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NOTE: use Perl; is on undef hiatus. You can read content, but you can't post it. More info will be forthcoming forthcomingly.

All the Perl that's Practical to Extract and Report

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  • The section on When Not to Use Perl reminds me of my favorite Larry Wall quote: "The trick is to use Perl's strengths rather than its weaknesses."

    Other than the first one, his arguments boil down to:

    2) Don't call external shell function when internal libraries are faster.

    3) Don't mix code with HTML.

    4) Don't write obfuscated code.

    Well, Duh! Sounds like good advice in any language.
    • Well, he hasn't even _touched_ real requirements for big projects. And why would he? If it comes to libraries, stability, deployment, toolchains, etc. there's not much difference between the languages, and CPAN is and always was a big win for Perl.

      He absolutely disqualified himself with this part:

      However, I would argue that more modern Web scripting languages, such as PHP and Ruby on Rails, offer more out-of-the-box Web support and a cleaner integration into the webpage experience.

      (Highlights are mine)

      --
      Ordinary morality is for ordinary people. -- Aleister Crowley
  • For the record, our Perl app at work does a billion (australian) dollars a year.

    And we're only in a small country, so I can only assume there's places doing billions of dollars a year, not millions.
    • Ah, I should have put a time scale on it. I was thinking on the scale of a day. One application I saw had the metric that every hour of down time was a lose of a couple million dollars.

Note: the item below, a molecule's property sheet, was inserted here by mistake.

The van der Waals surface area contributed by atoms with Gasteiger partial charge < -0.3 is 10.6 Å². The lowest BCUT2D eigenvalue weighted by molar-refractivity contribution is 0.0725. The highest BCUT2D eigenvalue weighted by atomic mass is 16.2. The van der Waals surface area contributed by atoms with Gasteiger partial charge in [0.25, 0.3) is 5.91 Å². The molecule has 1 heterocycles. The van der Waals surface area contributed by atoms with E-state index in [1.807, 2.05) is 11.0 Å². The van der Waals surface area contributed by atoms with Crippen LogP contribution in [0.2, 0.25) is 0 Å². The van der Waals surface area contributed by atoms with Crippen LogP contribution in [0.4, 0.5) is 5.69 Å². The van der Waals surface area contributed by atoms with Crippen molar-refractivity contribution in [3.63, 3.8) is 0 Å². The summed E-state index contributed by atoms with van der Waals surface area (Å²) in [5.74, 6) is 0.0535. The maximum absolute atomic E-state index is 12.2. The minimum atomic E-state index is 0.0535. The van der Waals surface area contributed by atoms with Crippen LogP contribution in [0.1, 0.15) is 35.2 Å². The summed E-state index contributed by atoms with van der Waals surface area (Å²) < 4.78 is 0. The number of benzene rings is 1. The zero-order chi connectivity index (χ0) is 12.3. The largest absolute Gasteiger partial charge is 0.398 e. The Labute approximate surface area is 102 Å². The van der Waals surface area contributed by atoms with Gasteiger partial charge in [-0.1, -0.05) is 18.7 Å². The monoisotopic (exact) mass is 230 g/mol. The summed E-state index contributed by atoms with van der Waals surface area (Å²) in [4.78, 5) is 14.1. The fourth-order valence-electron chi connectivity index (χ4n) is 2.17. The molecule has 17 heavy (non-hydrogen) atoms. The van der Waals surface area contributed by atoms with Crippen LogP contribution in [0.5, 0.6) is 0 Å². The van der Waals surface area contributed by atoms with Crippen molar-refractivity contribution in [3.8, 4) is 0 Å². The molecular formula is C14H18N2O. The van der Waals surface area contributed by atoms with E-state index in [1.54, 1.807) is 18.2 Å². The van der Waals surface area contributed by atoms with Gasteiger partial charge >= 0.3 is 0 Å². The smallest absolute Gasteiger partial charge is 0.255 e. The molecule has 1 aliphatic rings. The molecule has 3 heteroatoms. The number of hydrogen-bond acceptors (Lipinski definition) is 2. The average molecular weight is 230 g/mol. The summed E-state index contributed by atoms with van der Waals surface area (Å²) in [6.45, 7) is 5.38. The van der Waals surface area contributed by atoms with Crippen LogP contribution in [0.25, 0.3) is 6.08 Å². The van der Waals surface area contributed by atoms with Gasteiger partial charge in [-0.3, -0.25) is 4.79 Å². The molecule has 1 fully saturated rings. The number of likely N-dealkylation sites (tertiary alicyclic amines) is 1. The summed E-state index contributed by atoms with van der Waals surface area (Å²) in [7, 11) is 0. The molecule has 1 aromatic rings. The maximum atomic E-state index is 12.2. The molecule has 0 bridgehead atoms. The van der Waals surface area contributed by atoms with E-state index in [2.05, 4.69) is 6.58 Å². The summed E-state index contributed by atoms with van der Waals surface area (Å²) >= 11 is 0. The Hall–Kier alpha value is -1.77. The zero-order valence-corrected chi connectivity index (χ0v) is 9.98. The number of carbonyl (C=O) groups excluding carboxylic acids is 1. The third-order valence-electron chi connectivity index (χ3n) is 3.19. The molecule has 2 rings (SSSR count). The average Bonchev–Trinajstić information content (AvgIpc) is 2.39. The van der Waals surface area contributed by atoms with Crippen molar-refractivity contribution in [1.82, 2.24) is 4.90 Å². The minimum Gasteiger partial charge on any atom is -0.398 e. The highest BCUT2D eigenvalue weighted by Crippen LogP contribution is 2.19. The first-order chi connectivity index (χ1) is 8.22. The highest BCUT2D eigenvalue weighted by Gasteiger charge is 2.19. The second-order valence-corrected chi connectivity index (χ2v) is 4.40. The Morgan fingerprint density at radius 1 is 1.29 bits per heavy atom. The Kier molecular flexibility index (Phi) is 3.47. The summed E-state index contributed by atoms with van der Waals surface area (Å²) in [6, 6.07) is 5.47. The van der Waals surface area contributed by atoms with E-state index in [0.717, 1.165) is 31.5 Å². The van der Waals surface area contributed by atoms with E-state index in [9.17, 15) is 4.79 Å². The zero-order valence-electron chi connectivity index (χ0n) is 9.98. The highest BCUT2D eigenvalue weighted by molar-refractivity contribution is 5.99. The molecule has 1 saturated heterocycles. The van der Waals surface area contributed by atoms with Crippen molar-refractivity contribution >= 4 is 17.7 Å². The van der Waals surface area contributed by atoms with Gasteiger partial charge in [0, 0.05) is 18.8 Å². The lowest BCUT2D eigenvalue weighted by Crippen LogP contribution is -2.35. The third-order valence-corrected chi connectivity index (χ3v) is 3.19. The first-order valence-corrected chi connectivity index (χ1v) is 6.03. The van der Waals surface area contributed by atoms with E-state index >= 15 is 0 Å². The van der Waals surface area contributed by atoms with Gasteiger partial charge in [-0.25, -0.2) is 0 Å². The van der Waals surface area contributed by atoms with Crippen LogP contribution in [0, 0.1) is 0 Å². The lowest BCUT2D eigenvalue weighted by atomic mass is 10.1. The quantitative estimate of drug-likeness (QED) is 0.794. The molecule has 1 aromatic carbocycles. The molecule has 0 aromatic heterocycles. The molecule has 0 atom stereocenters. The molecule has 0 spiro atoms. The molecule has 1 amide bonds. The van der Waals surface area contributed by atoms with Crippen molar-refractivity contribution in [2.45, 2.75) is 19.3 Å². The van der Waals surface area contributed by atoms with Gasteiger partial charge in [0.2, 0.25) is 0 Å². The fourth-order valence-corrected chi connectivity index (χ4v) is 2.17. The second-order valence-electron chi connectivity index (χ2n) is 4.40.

• 2) Don't call external shell function when internal libraries are faster.

    Apparently, he hasn't heard Abigail's talk on File::Copy.

    • I haven't either. I just read the slides but missed the point. Can you summarize?
    • "Don't call external shell function when internal libraries are faster." Apparently, he hasn't heard Abigail's talk on File::Copy.

      In the case of copying files on Unix, the external shell function is faster. And more flexible. I usually only use File::Copy when I need to copy to/from filehandles.

    • Apparently you (nor I until now) had read the article either. He actually has an example of using perl to copy files using a system call versus using File::Copy, and favors the File::Copy version (though in the system() version, he also uses system('ls') to get a list of the files). (Nit: the two versions don't do the same thing...the File::Copy version filters by extension).
      • It's the preference to File::Copy that triggered my reaction. File::Copy is very limited, at the edge of being harmful. That is what Abigail points out in his talk.
        • Sorry, for some reason I was temporarily completely missing your point...got it now :-)